Born in a small town in Texas in 1983, Bubbles the chimp rose from obscurity to become a part of Michael Jackson's entourage at the young age of eight months.
As the news media scratches their collective heads looking for more information to report, CNN anchor Anderson Cooper got the inside scoop on Bubbles, tracking him down at the Center for Great Apes, a nonprofit sanctuary in Florida. Bubbles is now 26 years old and retired. He hangs out with 41 other chimpanzees and orangutans, many former circus performers or show business veterans.
In an exclusive television report last night, CNN's Cooper said that Bubbles and the King of Pop "lived together, dressed alike, and went on tour together." He then cut to a YouTube clip from 1987 showing the two drinking "tea" together. Anonymous reports that they were actually drinking wine have not been substantiated, although most of Jackson's former entourage are unable to talk to the media because of "non-disclosure" agreements. As to the reports that the two went to parties together, Cooper said: "This is the 1980's, so hey, different rules apply."
Bubbles became an instant celebrity when he was introduced to Jackson by animal trainer Bob Dunn, and the chimp lived with Jackson until the late 1980's. At five years old, according to CNN, Bubbles and Jackson toured Japan, where the chimp moonwalked to the delight of the media and his adoring fans. The image of the moonwalking chimp never completely left the public consciousness, but Bubbles faded from the limelight after he was given back to Dunn's training facility because he got too big and aggressive. When Dunn closed down his training facility, Bubbles ended up at the Center for Great Apes in 2004.
CNN reporter John Zarella was live on the scene at Bubble's retirement home. Up until now, Bubbles has enjoyed his relative obscurity, although Jackson has never visited him since the two parted ways, according to Zarella. He eats lunches of bananas and cucumbers, and relaxes with the other chimps and orangutans. Patti Ragan, director for the Center for Great Apes, told Zarella "they groom each other and they fight and they have arguments too".
Although Jackson never visited Bubbles, Ragan said in the CNN interview that "most of our chimps recognize their former owners. They get very excited to see them, and I am sure he would have recognized him." She went on to say: "Probably the best tribute that we could pay to Michael Jackson here is to just take excellent care of Bubbles, because I know he loved Bubbles." If that's the case, why didn't Jackson visit his beloved chimp?
According to People.com's Johnny Dodd, a representative for Jackson contacted the sanctuary not long after Bubbles arrived there in 2005, saying that Jackson wanted to come and visit his former BFF and party buddy. But Jackson never made the trip. Ragan told Dodd that Bubbles hasn't been told of his childhood friend's recent death. "We haven't said anything to him yet," she says, adding that Bubbles is well-adjusted and behaving like a typical chimp: "He's been his usual self, interacting with friends, eating well, taking cover when it rains."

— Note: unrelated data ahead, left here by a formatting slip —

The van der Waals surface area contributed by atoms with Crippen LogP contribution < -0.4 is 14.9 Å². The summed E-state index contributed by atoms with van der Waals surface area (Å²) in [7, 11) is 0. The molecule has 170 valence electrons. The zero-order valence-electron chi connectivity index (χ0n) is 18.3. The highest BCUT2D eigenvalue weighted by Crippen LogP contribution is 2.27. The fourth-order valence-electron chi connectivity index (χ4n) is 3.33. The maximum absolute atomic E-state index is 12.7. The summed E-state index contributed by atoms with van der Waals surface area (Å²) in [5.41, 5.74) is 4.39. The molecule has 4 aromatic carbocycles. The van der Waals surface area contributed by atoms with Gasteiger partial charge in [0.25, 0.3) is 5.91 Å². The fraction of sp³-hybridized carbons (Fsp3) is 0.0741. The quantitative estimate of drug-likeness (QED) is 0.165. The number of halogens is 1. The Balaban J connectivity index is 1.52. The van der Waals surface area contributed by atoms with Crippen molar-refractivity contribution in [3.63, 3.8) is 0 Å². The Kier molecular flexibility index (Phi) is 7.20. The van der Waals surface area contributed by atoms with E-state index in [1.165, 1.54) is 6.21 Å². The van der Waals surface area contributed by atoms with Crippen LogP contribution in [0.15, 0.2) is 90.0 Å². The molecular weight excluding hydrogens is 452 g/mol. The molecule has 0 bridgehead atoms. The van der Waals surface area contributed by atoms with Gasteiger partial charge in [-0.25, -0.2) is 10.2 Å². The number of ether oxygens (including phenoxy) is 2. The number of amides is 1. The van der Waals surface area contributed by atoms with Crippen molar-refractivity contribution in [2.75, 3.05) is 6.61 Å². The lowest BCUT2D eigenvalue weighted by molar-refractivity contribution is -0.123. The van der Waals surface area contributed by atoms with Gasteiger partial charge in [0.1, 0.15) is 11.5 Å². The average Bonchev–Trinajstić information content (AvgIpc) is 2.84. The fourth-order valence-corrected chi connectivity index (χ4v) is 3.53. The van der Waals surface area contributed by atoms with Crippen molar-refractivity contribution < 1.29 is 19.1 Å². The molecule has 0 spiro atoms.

CNN's Zarella said that after Tarzan's cheetah, Bubbles may be the most famous chimpanzee in the world. Now that the media circus has come to Bubbles retirement home in Florida, he is no longer second to Tarzan's pet. Everything related to the pop star is taking on larger-than-life proportions, and Bubbles is arguably bigger than anyone else from Jackson's former entourage, and that includes former child star Corey Feldman, who came out of the woodwork saying how sad he was to have not made up with Jackson after a well-known feud. Feldman is just one of many people from the pop star's past trying to get some of the media spotlight to shine on them.
CNN's Cooper, known for his distinguished news show, has been criticized for making a big deal over a chimp. But Bubbles is just as much a part of the Michael Jackson story as his other hangers-on and "enablers," as family attorney Brian Oxman famously calls the people in Jackson's life who watched him become addicted to drugs, and did nothing to stop it. This includes doctors, close friends and family. But Bubbles didn't have an agenda. He never got caught up with the lavish lifestyle of superstardom.
Bubbles may have been the only true friend Jackson had, precisely because he couldn't care less about the extravagant lifestyle and the adoring fans. But Bubbles had his fans, and Anderson Cooper has given them a glimpse of his simple yet relaxing life. Because of Cooper's groundbreaking reporting, we now know that Bubbles enjoys making faces and taking naps.
The details of Jackson's funeral have not been announced, but Bubbles will be noticeably absent. According to England's newspaper The Sun, "Bubbles will spend the day listening to calming flute music". The Sun reports that Bubbles is much healthier than when he was hanging out with Jackson, and that he has reportedly been signed to a movie and book deal.
Ragan, the sanctuary director, told People.com that Bubbles could easily live to the age of 60. Jackson's will was released yesterday, and there was no mention of Bubbles, so apparently he won't be raking in any profits from Jackson's death. It seems that Bubbles was snubbed, as was the surrogate mother of his two older kids, Debbie Rowe, and Joe Jackson, his father. While Joe Jackson is trying to profit from his son's death - he famously plugged his new record label earlier this week on CNN - Bubbles will no doubt try to stay out of the limelight. Until the movie comes out.